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Myanmar resistance movement calls for more EU support

October 5, 2022

Myanmar's government-in-exile wants official recognition from countries around the world as it opposes a military junta accused of human rights abuses during a bitter civil war.

People hold signs reading 'we support NUG'
Demonstrators come out in support of Myanmar's shadow governmentImage: Str/AFP/Getty Images

There are growing calls for the European Union to bolster its assistance to Myanmar's government-in-exile, the National Unity Government (NUG), which is at the head of a resistance movement fighting Myanmar's military junta.

The junta overthrew Myanmar's democratically elected government in February 2021

But a report published last month by the Special Advisory Council for Myanmar, a group of independent international experts, estimated that the junta has effective control over less than a fifth of Myanmar's territory, while the NUG and its allies, which include local militias, control 53%.

Brussels has stepped up its engagement and given more exposure to its meetings with the NUG in recent months "to send a strong signal to the junta," a European Commission official, speaking under condition of anonymity, told DW.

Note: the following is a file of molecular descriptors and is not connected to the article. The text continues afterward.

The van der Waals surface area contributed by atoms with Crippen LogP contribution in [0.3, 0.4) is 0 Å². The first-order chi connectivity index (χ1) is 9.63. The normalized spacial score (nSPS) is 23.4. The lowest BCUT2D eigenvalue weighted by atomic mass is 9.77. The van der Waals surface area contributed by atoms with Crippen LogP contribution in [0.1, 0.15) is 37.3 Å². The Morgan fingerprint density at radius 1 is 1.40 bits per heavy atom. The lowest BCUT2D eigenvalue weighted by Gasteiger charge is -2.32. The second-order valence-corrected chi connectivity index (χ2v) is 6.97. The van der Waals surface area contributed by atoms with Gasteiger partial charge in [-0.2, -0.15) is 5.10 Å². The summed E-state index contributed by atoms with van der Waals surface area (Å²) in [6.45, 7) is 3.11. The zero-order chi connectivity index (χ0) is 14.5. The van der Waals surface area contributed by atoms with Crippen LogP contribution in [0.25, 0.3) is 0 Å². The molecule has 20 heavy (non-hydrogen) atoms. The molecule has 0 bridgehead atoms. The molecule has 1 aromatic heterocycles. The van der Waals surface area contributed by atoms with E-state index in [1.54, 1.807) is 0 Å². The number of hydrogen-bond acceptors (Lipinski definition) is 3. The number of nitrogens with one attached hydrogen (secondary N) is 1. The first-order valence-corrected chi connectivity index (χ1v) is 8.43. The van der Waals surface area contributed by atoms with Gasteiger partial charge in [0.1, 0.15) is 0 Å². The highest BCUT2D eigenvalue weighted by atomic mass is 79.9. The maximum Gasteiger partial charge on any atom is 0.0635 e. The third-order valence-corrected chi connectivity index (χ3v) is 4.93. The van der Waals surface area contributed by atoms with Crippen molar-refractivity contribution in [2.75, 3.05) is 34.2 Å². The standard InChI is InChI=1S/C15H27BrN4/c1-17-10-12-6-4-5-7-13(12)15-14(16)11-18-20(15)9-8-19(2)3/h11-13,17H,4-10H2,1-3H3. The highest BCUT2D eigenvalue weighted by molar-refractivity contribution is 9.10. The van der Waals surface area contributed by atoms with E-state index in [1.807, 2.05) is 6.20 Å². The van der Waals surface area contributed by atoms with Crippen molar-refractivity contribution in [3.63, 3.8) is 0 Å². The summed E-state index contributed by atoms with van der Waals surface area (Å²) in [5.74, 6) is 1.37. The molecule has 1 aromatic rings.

"We also carefully avoid legitimizing the junta in international organizations or through bilateral contacts," the official added.

According to a senior official at the NUG foreign ministry, particular attention has been paid to lobbying Germany and France. The NUG established a representative office, a de facto embassy, in France earlier this year. It also has an older one in the Czech Republic. 

A soldier stands above a man
Myanmar's security forces have been accused of human rights abuses during crackdowns on anti-junta protestersImage: AFP

What has the EU done so far?

Since the 2021 coup, the European Parliament has adopted three resolutions on Myanmar, with a fourth expected this week on the junta's crackdown on media freedom.

The European Commission has also adopted several rounds of sanctions targeting the military regime and its aligned businesses.

The EU's fourth and latest tranche of sanctions was announced in February 2022, and activist groups have recently been petitioning European governments with lists of military individuals they want to be sanctioned.

The chances of the EU imposing a fifth round of sanctions against the junta and its associated businesses have increased since late September when Aung San Suu Kyi, the ousted democratically elected leader, three former ministers, and the Australian economist Sean Turnell, were sentenced to three years in prison, ostensibly for violating a colonial-era Official Secrets Act.

Suu Kyi has already been convicted of several other trumped-up crimes. Additional charges could see her jailed for 100 years. 

"Concerned governments should take this as a clear signal that they need to take concerted action against the junta if they are going to turn the human rights situation around in the country," Elaine Pearson, Asia director at Human Rights Watch, said in a statement.

An NUG official told DW that the government had submitted names of individuals it wants to be sanctioned to the EU. "We push all the time for more targeted sanctions and humanitarian assistance," the official said.

Although the EU does not discuss sanction plans, an EU spokesperson told DW that "should the situation continue to deteriorate the EU stands ready to apply a new package of restrictive measures."